Our adrenal glands are situated above our kidneys and are responsible for regulating our stress response – through the release of adrenaline/noradrenaline, cortisol and aldosterone.
Chronic stress (emotional/psychological, physical, environmental, immune-related) is severely depleting to our adrenal glands – as we can reach a ‘burn out’ phase. Cortisol is then depleted as well as DHEA and other important hormones secreted from these glands.
Women are often greatly affected by stress due to the impact on sex hormones – a surge in stress hormones can influence estrogen dominance.
When women have estrogen dominance, they usually suffer from:
- Increased weight gain
-Sore and tender breasts
-Severe sugar/chocolate cravings (especially before onset of menses)
After the surge of stress hormones, the burn-out phase usually follows - resulting in extreme fatigue and lethargy whilst still experiencing an imbalance of sex hormones (such as progesterone depletion).
Progesterone is essential for women’s wellbeing, it is the main hormone released from the ovarian follicle once ovulation has occurred. It is responsible for the ovulation (and pregnancy) ‘glow’, maintains healthy vaginal secretions (due to influence on endometrial tissue), helps use fat for energy, normalizes blood sugar, makes you feel more emotionally balanced, amongst other things. Premenstrual symptoms are often related to progesterone deficiency and estrogen dominance – we can support the balance to ensure the severity of this is DECREASED.
You can see why stress is ESSENTIAL to manage – but also adopting dietary and lifestyle factors that offer general hormone support and promote balance.
A qualified Naturopath or Herbalist will able to safely and effectively manage your hormonal symptoms via herbal medicine prescription. Vitex agnus-castus (Chaste Tree) is a commonly prescribed herbal medicine to promote healthy progesterone levels and reduce symptoms of estrogen dominance.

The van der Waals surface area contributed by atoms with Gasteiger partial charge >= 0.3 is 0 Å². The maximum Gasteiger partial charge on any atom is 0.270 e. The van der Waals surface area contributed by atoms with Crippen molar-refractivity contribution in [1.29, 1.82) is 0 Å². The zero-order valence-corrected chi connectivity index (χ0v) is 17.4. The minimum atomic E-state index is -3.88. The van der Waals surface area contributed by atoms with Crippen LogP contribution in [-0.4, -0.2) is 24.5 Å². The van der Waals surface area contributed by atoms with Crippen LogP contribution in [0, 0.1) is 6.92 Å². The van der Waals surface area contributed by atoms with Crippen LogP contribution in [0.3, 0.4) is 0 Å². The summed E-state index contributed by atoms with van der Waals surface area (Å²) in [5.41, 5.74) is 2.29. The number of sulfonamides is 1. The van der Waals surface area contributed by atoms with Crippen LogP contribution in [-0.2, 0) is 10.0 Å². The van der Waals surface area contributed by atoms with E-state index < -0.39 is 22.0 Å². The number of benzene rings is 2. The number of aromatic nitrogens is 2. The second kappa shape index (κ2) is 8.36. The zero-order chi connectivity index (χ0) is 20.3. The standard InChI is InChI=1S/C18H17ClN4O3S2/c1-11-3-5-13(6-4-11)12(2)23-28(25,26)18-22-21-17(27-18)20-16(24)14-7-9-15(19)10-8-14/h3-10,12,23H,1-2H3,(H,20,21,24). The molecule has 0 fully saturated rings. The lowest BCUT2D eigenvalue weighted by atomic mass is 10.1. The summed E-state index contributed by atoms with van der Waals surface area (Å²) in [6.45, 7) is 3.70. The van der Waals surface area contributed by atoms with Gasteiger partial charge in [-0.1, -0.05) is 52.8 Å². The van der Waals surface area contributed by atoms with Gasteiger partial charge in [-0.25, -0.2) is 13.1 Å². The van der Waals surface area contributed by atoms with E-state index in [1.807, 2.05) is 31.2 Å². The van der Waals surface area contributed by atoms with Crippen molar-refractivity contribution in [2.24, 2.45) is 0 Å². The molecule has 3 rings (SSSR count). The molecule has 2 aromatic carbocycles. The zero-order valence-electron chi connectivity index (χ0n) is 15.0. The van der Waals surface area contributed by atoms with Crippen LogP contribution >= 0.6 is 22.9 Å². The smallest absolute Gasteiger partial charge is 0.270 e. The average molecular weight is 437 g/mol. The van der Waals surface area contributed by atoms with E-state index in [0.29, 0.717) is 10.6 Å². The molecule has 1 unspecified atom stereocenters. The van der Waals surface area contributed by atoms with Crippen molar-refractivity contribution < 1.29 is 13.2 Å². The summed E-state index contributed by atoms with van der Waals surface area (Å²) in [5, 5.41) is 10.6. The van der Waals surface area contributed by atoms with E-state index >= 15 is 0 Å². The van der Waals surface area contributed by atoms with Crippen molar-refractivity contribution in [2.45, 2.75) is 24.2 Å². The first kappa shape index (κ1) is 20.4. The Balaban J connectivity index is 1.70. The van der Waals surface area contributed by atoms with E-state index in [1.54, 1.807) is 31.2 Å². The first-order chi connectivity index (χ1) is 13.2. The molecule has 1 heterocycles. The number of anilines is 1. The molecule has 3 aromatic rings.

Other herbs are essential for adrenal depletion (for both male and female) and include Licorice root, Rehmannia glutinosa and adaptogenic herbs – Withania Somnifera and Rhodiola rosea. Studies show these herbs help the body adapt to external stressors and prevent adrenal depletion (support healthy cortisol rhythm).
CRUCIAL and number ONE importance for healthy hormones – adequate, sufficient and quality SLEEP. We don’t just support sleep at night but during the day too – adequate exercise, meditation or yoga, herbal medicine (adrenal tonics) and stress reduction – all contribute to a good night’s sleep.
REDUCE stimulants – caffeine, sugar, guarana, pre-workouts – anything that over stimulates and can burn out your adrenal function. They can interfere with normal sleep rhythms and lessen sleep quality.
Adopt stress management techniques – the best is meditative practice as this restores the inner peace of the body, makes you feel grounded and less anxious. Do you wake up alert in the middle of the night thinking of your stressors? You are the perfect candidate for meditation. Look into weekly courses that are offered at Yoga/Meditation schools and attend classes or buy a guided meditation CD. Women who meditate have less severity of premenstrual symptoms and menopausal symptoms.